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substance with the Father; as the Council of Nice determined, and the ancient fathers before them taught. Hepce appeareth the truth of those words of our Saviour, which raised a second motion in the Jews to stone him; “I and the Father are one:” (John x. 30.) where the plurality of the verb, and the neutrality of the noun, with the distinction of their persons, speak a perfect identity of their essence. And though Christ say, * the Father is in me, and I in him;” (Ibid. 38.) yet withal he saith, “I came out from the Father:" (John xvi. 28. xvii.8.) by the former shewing the Divinity of his essence, by the latter the origination of himself. We must not look upon the divine nature as sterile,* but rather acknowledge and admire the fecundity and communicability of itself, upon which the creationt of the World dependeth : God making all things by his Word, to whom he first communicated that omnipotency which is the cause of all things. And this may suffice for the illustration of our third assertion, that the Father hath communicated the divine essence to the Word, who is that Jesus who is the Christ.

The fourth assertion followeth, That the communication of the divine essence by the Father, is the generation of the Son; and Christ, who was eternally God, not from himself, but from the Father, is the eternal Son of God. That God always had a Son, appeareth by Agur's question in the Proverbs of Solomon; “Who hath established all the ends of the earth; what is his name? and what is his Son's name? if thou canst tell.” (xxx. 4.) And it was the chief design of Mahomet to deny this truth, because he knew it was not otherwise possible to prefer himself before our Saviour. One prophet may be greater than another, and Mahomet might persuade his credulous disciples that he was greater and the person of Christ ; so the an- Auctor ipsorum Eusebius Nicomecient fathers, before the Nicene Coun- diensis Epistola sua prodidit, dicens, cil, had nised the same in a true catho- Si verum, inquit, Dei Filium, et inlic sense, to express the unity in es- creatum dicimus, Homoüsion cum sence of the Father and the Son; as Patre incipimus confiteri. Hæc cum appeareth by the confession of the lecta esset Epistola in Concilio Nisame Eusebius: 'Etei kai rāv nalalõv ceno, hoc verbum in Tractatu fidei loyious Tivàs, kai étıdaveis TLOKÓTOVS, posuerunt Patres, quod id viderunt και συγγραφέας έγνωμεν, επί της του adversariis esse formidini, ut tanquam πατρός και υιού θεολογίας τω του ομοου- evaginato ab ipsis gladio ipsorum neolov ovyxproauévovs óvópari. Ibid. §. 7. fandæ caput hæresis amputarent.' S. Wherefore the other Eusebius of Ni. Ambros. I. iii. de Fide, c. 15. De voce comedia, understanding the ancient 'Ouoouotos, vide Dionys. Petav. de catholic sense, confessed, that if they Trinit. I. iv. c. 6. believed Christ to be the true begotten, 'Αδύνατον γάρ τον θεόν είπεϊν έρηand not created, Son of God, they pov Tits ovourñs yoviporntos. Damasc. must acknowledge him quoouorov, de Fid. Orthod. 1. i. c. 8. which the Arians endeavoured to + Ει δε μή καρπογόνος εστίν αυτή η make so odious ; and therefore the θεία ουσία, άλλ' έρημος, κατ' αυτούς, ως Council in opposition to them deter- φώς μή φωτίζον, και πηγή ξηρά: πώς δηmined it: Quid est aliud cur Homo- ulovpyxnv {vépyklav autov { xelv déyovüsion Patri nolint Filium dici, nisi Teş ook aloxúvovrat; S. Athanas. Orat. quia nolunt verum Dei Filium ? sicut ii. contra Arian. §. 2.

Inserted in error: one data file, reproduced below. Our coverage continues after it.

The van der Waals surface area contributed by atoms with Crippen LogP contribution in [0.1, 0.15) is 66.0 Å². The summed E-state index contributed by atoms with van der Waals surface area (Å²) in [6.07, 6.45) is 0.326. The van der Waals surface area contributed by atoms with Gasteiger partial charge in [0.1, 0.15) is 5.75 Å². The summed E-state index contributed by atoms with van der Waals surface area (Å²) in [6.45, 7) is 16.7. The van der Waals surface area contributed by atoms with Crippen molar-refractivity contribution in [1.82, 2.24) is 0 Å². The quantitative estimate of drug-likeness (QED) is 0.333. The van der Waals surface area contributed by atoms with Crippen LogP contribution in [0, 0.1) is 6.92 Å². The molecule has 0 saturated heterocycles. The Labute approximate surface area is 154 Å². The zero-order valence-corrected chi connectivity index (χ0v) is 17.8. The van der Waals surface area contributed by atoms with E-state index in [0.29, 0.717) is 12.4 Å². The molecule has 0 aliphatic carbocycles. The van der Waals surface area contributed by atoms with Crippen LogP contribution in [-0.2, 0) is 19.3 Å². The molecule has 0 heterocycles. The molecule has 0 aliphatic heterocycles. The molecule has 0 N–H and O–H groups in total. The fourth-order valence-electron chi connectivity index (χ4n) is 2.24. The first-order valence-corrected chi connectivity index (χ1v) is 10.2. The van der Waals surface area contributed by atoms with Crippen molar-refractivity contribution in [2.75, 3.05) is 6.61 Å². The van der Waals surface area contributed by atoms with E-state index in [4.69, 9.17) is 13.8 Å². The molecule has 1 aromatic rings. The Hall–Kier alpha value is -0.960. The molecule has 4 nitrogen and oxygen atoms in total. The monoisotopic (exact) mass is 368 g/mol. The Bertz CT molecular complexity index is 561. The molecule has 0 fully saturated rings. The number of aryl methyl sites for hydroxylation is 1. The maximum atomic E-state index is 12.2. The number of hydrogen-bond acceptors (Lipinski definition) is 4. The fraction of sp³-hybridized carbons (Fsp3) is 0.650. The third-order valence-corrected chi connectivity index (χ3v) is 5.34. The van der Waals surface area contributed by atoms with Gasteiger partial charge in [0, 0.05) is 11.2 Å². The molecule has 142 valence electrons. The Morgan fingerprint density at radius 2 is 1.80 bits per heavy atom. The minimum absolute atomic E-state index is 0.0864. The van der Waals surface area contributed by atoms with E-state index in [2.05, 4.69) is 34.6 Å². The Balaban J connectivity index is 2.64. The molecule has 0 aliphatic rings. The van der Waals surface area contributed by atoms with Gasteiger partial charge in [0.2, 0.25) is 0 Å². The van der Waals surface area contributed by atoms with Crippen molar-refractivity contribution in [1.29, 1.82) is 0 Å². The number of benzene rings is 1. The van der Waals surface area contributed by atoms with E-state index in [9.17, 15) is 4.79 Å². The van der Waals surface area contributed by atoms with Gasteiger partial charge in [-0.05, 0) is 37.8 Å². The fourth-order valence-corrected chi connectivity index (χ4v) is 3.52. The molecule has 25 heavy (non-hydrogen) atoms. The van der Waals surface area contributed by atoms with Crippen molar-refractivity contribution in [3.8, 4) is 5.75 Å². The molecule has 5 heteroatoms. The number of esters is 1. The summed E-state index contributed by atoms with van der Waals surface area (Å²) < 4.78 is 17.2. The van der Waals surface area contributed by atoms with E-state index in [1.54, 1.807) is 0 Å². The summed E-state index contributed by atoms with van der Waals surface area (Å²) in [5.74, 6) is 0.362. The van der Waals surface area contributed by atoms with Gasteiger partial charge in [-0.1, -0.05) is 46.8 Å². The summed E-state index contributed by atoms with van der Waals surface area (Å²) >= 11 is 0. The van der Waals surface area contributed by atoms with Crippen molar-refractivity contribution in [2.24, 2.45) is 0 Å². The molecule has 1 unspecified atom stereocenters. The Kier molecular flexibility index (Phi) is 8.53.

than any of the sons of men; but wbilè any one was believed to be the eternal Son of God, he knew it wholly impossible to prefer bimself before him. Wherefore he frequently inculcates that blasphemy in his Alcoran,* that God hath no such Son, nor any equal with him: and his disciples have corrupted+ the Psalm of David, (ii. 7.) reading (instead of “ Thou art my Son, this day have I begotten thee,"") · Thou art my prophet, I have educated thee.' The later Jews, I acknowledging the words, and the proper literal reading of them, apply them so unto David, as that they deny them to belong to Christ; and that upon no other ground, than that by sach an exposition they may avoid the Christian's confession. But by the consent of the ancient Jews, by the interpretation of the blessed apostles, we know these words belong to Christ,